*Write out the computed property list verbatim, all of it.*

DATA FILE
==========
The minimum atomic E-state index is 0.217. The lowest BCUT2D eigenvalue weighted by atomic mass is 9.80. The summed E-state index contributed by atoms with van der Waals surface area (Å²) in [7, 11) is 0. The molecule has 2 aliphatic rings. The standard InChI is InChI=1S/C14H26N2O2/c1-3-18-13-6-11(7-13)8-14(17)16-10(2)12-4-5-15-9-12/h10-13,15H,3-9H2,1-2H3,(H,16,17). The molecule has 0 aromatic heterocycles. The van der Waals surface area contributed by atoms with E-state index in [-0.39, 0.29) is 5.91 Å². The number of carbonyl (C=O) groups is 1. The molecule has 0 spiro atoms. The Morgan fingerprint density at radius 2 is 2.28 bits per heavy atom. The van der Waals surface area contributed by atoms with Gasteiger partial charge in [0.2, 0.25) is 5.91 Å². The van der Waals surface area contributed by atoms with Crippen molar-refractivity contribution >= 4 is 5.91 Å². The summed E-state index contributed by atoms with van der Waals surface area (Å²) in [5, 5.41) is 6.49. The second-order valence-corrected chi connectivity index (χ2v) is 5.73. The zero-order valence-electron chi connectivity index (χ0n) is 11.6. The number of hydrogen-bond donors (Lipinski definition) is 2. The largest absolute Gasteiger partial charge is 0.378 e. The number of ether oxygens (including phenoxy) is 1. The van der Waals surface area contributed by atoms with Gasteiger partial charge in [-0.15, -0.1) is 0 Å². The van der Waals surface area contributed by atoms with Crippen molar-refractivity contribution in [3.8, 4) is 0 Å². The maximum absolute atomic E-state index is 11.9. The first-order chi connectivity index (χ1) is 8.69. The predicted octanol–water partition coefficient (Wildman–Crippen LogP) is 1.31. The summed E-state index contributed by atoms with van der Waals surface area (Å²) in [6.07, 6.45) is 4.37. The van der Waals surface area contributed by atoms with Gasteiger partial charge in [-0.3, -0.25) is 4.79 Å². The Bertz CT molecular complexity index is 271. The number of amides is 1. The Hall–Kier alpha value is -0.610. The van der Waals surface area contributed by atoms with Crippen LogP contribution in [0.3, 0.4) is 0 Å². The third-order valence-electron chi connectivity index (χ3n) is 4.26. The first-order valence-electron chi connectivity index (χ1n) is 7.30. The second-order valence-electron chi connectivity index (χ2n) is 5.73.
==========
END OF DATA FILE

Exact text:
The minimum atomic E-state index is 0.217. The lowest BCUT2D eigenvalue weighted by atomic mass is 9.80. The summed E-state index contributed by atoms with van der Waals surface area (Å²) in [7, 11) is 0. The molecule has 2 aliphatic rings. The standard InChI is InChI=1S/C14H26N2O2/c1-3-18-13-6-11(7-13)8-14(17)16-10(2)12-4-5-15-9-12/h10-13,15H,3-9H2,1-2H3,(H,16,17). The molecule has 0 aromatic heterocycles. The van der Waals surface area contributed by atoms with E-state index in [-0.39, 0.29) is 5.91 Å². The number of carbonyl (C=O) groups is 1. The molecule has 0 spiro atoms. The Morgan fingerprint density at radius 2 is 2.28 bits per heavy atom. The van der Waals surface area contributed by atoms with Gasteiger partial charge in [0.2, 0.25) is 5.91 Å². The van der Waals surface area contributed by atoms with Crippen molar-refractivity contribution >= 4 is 5.91 Å². The summed E-state index contributed by atoms with van der Waals surface area (Å²) in [5, 5.41) is 6.49. The second-order valence-corrected chi connectivity index (χ2v) is 5.73. The zero-order valence-electron chi connectivity index (χ0n) is 11.6. The number of hydrogen-bond donors (Lipinski definition) is 2. The largest absolute Gasteiger partial charge is 0.378 e. The number of ether oxygens (including phenoxy) is 1. The van der Waals surface area contributed by atoms with Gasteiger partial charge in [-0.15, -0.1) is 0 Å². The van der Waals surface area contributed by atoms with Crippen molar-refractivity contribution in [3.8, 4) is 0 Å². The maximum absolute atomic E-state index is 11.9. The first-order chi connectivity index (χ1) is 8.69. The predicted octanol–water partition coefficient (Wildman–Crippen LogP) is 1.31. The summed E-state index contributed by atoms with van der Waals surface area (Å²) in [6.07, 6.45) is 4.37. The van der Waals surface area contributed by atoms with Gasteiger partial charge in [-0.3, -0.25) is 4.79 Å². The Bertz CT molecular complexity index is 271. The number of amides is 1. The Hall–Kier alpha value is -0.610. The van der Waals surface area contributed by atoms with Crippen LogP contribution in [0.3, 0.4) is 0 Å². The third-order valence-electron chi connectivity index (χ3n) is 4.26. The first-order valence-electron chi connectivity index (χ1n) is 7.30. The second-order valence-electron chi connectivity index (χ2n) is 5.73.